In the “Zo Hozo Kyo”(Miscellaneous Sutra on Bodhisattva Dharmakara), these seven kinds of donation are explained as follows:

“For those who have come into contact with the Buddha’s teachings, there are seven kinds of donation they can practice without money or property and still receive great rewards. First is  

“gen se.” Second is “wagenetsushiki se.” “Third is“gonji se.” Fourth is “shin se (身施).” Fifth is also “shin se (心施).” Sixth is “shohza se.” Seventh is bohjya se.” (Omission) These are called Seven Donations. Lack of property does not preclude you from attaining great rewards.”

             1. Expression of the eyes (gen se):  compassionate eyes, affectionate and friendly eyes – to                      look at  people kindheartedly.  

2. Gentle, happy face (wagenetsushiki se): to always have a friendly and cheerful smile for          others.

3. Speech, words (gonji se): use kind, warm, and thoughtful words

4. Body, service (shin身se):  Even with things others dislike doing, strive to do excellent work     dedicating yourself with a good attitude.

5. Heart and mind (shin心se): Be considerate – be able to share in the other person’s joy and     share in their sorrow as well.

6. Seat, place to sit (shohza se): Offer someone a seat – at the Center during a testimonial or     in a Hoza or on a public transportation.

7. Place to rest (bohsha se): Provide shelter to people so they can weather the wind and rain 

Those are the seven kinds of donation we can do without any money or property. They are practice of compassion that is very easy to understand. In this world, there are probably many people who think that “donation” is something that the have’s “show mercy” to the have not’s. 

Because they think of donation as “showing mercy,” no matter how much effort they may exert into the deed, the tendency to feel “I did something for someone” will likely remain in some corner of their heart and mind. In the end, it will no longer be true donation and all the work will be for naught.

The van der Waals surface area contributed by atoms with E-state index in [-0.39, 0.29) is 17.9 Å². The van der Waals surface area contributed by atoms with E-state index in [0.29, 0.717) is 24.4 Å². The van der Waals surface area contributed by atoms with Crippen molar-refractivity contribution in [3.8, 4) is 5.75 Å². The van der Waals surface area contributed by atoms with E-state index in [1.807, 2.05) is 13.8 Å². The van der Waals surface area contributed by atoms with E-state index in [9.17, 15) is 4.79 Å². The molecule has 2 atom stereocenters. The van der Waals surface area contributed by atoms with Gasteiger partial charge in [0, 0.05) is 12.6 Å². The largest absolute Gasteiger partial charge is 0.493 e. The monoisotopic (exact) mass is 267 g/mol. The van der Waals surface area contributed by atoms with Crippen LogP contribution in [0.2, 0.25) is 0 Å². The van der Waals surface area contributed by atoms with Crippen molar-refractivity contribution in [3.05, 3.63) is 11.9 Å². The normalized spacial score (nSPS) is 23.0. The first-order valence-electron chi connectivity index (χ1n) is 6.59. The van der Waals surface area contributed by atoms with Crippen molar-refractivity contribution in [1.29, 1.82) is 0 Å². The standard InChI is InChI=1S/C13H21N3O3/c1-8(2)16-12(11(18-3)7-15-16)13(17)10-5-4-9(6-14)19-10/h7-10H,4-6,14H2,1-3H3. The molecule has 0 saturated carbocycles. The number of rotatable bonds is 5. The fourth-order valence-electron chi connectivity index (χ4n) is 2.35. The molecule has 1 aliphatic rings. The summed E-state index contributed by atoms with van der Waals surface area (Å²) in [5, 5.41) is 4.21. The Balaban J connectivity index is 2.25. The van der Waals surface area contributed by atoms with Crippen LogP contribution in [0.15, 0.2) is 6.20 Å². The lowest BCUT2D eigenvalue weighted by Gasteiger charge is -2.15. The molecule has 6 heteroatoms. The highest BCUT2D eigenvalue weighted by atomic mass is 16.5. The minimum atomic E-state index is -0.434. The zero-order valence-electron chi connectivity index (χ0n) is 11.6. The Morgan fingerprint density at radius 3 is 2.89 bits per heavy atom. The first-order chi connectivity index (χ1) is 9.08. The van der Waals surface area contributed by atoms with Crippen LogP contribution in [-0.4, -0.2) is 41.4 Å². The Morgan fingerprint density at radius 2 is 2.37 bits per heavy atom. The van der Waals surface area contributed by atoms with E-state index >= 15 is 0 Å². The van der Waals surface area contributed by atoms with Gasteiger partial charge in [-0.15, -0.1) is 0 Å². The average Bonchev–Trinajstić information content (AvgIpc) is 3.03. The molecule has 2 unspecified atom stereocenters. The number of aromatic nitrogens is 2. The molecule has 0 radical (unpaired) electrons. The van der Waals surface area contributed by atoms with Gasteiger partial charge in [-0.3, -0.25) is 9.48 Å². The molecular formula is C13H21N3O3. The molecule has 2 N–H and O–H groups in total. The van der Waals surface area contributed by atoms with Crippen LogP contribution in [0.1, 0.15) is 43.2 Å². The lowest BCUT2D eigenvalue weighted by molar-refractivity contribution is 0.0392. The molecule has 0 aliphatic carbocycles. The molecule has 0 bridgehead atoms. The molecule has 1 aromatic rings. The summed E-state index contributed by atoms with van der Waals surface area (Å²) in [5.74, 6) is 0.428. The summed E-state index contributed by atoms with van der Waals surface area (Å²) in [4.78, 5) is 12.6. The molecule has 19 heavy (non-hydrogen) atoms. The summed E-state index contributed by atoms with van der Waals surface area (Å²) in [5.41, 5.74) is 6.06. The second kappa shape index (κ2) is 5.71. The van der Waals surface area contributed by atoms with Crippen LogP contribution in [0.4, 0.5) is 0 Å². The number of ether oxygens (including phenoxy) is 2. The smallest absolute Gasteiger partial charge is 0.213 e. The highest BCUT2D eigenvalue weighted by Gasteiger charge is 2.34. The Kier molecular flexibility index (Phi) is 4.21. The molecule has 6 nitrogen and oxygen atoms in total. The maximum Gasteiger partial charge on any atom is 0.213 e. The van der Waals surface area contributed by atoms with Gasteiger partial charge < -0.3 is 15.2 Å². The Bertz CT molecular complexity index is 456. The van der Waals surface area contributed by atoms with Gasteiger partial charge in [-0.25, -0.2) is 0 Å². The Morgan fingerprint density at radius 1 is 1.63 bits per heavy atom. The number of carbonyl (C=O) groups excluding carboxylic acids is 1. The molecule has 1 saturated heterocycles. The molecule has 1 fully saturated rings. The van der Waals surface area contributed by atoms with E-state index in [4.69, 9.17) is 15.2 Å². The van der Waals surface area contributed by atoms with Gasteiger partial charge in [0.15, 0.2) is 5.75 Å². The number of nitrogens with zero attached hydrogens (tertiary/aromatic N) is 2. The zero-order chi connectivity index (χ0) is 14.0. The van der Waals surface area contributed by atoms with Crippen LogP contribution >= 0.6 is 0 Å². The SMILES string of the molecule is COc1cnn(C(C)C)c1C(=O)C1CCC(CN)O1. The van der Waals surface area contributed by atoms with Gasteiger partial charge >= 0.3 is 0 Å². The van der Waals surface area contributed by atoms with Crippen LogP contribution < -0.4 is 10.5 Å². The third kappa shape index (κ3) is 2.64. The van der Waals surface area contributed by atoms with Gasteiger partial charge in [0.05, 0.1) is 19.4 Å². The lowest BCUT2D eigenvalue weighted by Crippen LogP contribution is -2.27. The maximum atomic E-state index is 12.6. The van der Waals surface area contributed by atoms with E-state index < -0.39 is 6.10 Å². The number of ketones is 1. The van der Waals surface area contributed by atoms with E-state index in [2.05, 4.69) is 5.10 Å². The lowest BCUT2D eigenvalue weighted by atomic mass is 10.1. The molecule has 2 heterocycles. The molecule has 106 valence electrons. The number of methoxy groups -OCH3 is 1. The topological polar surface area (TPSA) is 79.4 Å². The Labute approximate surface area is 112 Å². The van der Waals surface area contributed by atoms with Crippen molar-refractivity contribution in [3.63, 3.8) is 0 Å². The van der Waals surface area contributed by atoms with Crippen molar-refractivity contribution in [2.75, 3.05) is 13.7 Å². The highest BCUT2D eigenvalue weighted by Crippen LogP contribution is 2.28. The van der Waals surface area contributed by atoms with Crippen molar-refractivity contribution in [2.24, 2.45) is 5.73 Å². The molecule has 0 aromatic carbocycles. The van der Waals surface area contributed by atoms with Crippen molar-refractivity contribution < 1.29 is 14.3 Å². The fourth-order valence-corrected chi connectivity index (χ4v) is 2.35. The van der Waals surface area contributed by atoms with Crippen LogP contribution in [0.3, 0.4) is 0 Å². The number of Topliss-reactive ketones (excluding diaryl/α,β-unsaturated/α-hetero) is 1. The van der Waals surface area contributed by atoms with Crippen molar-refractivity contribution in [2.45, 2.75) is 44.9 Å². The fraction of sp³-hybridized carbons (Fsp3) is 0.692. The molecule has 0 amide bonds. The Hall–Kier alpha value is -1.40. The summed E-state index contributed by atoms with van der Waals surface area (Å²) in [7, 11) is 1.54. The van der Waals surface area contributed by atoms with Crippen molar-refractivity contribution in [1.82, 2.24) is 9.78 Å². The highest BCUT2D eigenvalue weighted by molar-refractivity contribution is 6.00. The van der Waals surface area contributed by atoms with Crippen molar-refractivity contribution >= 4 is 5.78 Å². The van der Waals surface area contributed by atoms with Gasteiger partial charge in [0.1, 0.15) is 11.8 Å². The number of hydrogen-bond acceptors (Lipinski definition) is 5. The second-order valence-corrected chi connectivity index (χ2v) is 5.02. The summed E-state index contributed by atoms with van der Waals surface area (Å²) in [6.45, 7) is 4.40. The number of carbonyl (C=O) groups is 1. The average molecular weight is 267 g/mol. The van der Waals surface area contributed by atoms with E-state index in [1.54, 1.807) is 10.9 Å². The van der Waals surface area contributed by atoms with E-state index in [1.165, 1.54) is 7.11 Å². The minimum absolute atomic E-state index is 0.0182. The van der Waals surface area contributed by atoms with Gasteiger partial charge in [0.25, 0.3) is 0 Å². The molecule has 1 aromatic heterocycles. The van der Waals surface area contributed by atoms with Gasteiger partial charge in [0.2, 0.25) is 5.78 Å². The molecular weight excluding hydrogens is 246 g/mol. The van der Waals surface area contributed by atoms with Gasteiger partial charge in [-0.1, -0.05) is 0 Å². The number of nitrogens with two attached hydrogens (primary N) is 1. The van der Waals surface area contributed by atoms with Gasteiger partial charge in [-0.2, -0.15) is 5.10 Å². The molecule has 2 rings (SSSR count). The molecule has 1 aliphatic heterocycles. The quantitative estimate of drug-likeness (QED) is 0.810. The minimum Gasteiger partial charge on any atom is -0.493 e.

Every life is caused to live by the Eternal Buddha. Therefore, instead of having the arrogant attitude of “I am doing for others,”… “thanks to the Eternal Buddha’s power, I am able to offer…” is the correct attitude of a Buddhist.

Let us all strive to polish our good souls.                                    

 

         Gassho

   New York Church Minister

   Etsuko Fujita

 
 

Monthly wisdom from Rissho Koseikai of Japan

 

 

Oct. 2014
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Oct. 2014
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Sept. 2014
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Aug 2014
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July 2014
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December 2013
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December 2012
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Rissho Kosei-kai New York Center for Engaged Buddhism